The impact of coronavirus on our students has been far reaching. Clinics and inpatient facilities where our students typically complete their clinical hours shifted their focus to caring for coronavirus patients and suspended training.
“In an overabundance of caution, and in accordance with being good stewards of PPE, our hospital/clinical partners wanted to contain the spread of the disease and thought one of the best ways to do so was to limit the number of people in their facilities,” said Tammy Spencer, DNP, the Interim Assistant Dean of CU Nursing’s undergraduate program.
Consequently, our students and faculty were in limbo.
Crisis Leads to Creative Solutions
Faced with an internal crisis, faculty and staff retooled our programming and discovered new ways to help students complete the necessary clinical requirements. “Partners that we had not relied on heavily before, stepped up. And we are grateful,” said Senior Director of Experiential Learning Fara Bowler, DNP. Aurora Public Schools took 92 students who needed public health hours into their school nurse program to help with community outreach efforts.
While didactic classwork moved online, the Experiential Learning Team ramped up virtual simulation and our nurse-led clinics moved to telemedicine and brought in students to assist with that need. At the recommendation of students, our graduate programs flipped their curriculum so that clinicals would start later when hospitals and partners have capacity.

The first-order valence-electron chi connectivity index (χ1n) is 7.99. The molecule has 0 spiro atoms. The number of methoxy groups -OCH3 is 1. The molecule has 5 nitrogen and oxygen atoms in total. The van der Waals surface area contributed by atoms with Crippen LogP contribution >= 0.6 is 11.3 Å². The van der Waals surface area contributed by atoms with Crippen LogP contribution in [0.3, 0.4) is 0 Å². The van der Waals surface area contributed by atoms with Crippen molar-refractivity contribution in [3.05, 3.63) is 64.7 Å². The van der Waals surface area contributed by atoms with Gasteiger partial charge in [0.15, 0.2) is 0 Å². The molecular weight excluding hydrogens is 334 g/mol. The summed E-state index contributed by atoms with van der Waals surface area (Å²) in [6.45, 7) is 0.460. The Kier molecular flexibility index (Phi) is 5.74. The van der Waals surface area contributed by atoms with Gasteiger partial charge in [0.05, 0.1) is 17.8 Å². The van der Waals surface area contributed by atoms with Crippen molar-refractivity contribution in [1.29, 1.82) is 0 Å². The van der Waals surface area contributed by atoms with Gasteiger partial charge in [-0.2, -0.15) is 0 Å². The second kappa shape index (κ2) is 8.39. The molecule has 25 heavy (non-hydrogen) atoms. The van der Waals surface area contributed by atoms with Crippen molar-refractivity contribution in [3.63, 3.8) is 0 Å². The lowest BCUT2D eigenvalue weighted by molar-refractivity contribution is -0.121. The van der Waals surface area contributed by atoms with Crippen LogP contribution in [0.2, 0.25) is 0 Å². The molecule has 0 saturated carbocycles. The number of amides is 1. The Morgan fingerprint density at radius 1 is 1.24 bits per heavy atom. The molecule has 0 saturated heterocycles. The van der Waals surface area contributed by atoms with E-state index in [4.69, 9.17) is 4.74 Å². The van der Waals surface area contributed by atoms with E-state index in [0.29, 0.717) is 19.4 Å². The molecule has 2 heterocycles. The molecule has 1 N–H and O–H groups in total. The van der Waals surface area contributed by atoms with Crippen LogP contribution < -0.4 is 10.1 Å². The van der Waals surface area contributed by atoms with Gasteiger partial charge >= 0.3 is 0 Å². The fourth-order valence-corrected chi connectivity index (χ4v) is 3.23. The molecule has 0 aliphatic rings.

Natalie Rodarte (front row) and members of the CU Student Nurses Association
For undergraduate student Natalie Rodarte who was 23 clinical hours away from graduating, the steps that the College made helped move her passed the finish line. “If my school hadn’t gotten creative in how they could get my clinical hours to be remote, I would have had to possibly wait until the end of the year to be a nurse,” said Rodarte. “I feel prepared and ready to start my nursing career.”
Leadership Steps Up
College leadership worked tirelessly behind the scenes with clinical partners, university, state and local leadership to obtain the hours they needed to graduate this semester. They also lobbied Governor Jared Polis and wrote letters to the State Board of Nursing in collaboration with the Colorado Center for Nursing Excellence. Their efforts paid off when the governor issued an Executive Order that allowed virtual simulation and volunteer hours (in some cases) to substitute for program completion requirements. However, we have yet to hear from the State Board of Nursing with regard to our request for waiver of clinical hours and increased use of simulation for our undergraduate students.
According to Spencer and Bowler, if the waiver is not granted it could cause a backlog of students needing to fulfill their clinical hours once the pandemic is over. “Think about the impact that this is going to have on our workforce around the state, again, at a time when we are in the midst of a nursing shortage and the hospital systems and front line providers are stretched due to the pandemic,” Spencer said.
“We want to make sure that the nursing workforce is well stocked. We have nursing students who are so eager to start their careers and they are so ready to get out there and to take care of patients,” said Spencer. Rest assured that CU Nursing will continue to advocate to our highest ability to see that our students are given the chance to do so.